Category Archives: Agencies

Advertising’s New Model: Hollywood?

If you work in advertising, you’ve no doubt heard the familiar lament: “We need a new model.”

As to where to find this elusive new model, this is usually followed by “We need to look beyond Madison Avenue.”
And, yeah, we do. But to where?

The initial reflex of most is to point to Silicon Valley. After all, that’s where most of the cool, innovative ideas are coming from right now.

I’d actually suggest looking a little south of the Valley to a model that’s actually pretty old but can be perfectly applied to our industry: Hollywood.

One of the big mistakes that the advertising industry made was to build agencies as permanent structures with the same team and resources designed to serve every client on every project.

Think about how a typical agency engagement works.

A client comes to an agency with a job and we see what resources we have under the agency roof and we throw those at the project. Maybe we don’t really have the right teams or skill-sets within the agency but we’ll be damned if we’re gonna walk away from that potential revenue so we force-fit the challenge into our offering. After all, the agency’s already on the hook for the overhead, so we have to keep those people busy.

Now think about how movies get made.

Teams are built from scratch for each project and then torn down and rebuilt for the next one – all based on what’s needed. A studio has a movie they want to produce so they go out and hire the best people to get it done. They recruit a screenwriter, a director, they cast the actors, they bring in the right special effects people, etc. And they hire them for that job only. When the movie’s done, they all shake hands and go their separate ways. On to the next job. They don’t become part of the permanent studio overhead, waiting to be foisted on to the next project – for which they may not be the right fit.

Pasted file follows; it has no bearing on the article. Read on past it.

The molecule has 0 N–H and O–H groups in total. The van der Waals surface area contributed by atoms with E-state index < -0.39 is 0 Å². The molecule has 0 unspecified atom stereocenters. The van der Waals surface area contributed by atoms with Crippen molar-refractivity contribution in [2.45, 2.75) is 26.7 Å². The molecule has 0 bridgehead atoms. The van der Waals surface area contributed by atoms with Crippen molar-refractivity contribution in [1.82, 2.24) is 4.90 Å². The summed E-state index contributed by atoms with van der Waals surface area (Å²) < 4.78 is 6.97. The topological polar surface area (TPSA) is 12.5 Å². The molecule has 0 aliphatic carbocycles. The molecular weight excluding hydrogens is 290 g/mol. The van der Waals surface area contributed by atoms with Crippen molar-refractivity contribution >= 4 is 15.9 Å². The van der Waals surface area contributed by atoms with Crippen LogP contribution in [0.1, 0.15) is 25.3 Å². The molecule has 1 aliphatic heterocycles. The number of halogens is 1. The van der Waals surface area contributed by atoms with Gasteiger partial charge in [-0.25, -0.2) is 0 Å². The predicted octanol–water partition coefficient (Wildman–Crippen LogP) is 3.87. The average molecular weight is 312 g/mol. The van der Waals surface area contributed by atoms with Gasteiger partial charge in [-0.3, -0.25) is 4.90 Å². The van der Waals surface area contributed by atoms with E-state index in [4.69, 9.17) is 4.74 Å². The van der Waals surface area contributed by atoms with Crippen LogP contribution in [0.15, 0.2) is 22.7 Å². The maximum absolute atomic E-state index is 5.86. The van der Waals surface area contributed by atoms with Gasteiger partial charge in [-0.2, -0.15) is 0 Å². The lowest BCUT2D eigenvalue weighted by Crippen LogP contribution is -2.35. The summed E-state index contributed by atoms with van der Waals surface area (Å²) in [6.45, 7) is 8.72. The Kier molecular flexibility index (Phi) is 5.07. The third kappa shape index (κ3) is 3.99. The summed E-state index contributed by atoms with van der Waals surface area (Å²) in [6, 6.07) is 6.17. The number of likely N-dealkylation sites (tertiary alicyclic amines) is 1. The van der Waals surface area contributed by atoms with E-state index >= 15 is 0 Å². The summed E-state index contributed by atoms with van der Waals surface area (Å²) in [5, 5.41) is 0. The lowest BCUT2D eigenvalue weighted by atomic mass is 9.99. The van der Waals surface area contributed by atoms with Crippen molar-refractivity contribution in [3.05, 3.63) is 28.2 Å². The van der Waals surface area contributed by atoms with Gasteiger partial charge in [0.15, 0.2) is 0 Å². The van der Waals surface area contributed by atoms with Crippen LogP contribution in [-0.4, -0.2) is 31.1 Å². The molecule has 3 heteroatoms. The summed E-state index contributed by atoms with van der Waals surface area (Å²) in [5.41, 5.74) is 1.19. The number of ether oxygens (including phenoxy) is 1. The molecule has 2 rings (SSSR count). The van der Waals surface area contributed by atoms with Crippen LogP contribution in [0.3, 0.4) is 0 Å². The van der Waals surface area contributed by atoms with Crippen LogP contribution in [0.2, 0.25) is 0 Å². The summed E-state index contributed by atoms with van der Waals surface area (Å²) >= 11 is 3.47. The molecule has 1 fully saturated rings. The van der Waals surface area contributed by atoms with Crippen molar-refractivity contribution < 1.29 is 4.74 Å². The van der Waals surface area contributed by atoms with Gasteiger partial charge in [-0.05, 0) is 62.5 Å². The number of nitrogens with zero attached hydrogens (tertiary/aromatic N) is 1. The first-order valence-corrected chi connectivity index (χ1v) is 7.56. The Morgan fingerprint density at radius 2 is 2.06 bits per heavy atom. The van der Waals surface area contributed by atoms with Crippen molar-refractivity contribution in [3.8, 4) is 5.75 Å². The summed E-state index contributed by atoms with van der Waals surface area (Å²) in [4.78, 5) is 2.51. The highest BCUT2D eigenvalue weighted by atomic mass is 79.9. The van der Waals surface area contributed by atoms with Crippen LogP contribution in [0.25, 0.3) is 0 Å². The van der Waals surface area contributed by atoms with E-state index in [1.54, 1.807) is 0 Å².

Modern, responsive agencies need to be flexible enough to be built around client challenges. And that means agencies that are expandable and collapse-able based on need.

We have a client right now whose project requires building a tool in Flash. Most of our clients don’t need this. So rather than have an in-house Flash designers with built-in overhead (passed on to clients who don’t need his services), we brought in a world-class Flash person just for this project. If other clients need an SEO expert or an experiential marketing expert, we’ll bring them in as well.

The talk in the industry over the past couple of weeks has been about how the co-presidents of venerable agency JWT recently left to start up a new agency with a small, core team that brings in specialists on an as-needed basis.

They’re talented people and they’ll no doubt be successful but when I read the reports over how “innovative” and “groundbreaking” this new model was, my first reaction was “We’ve been doing that for a while now.” And Hollywood’s been doing it for decades.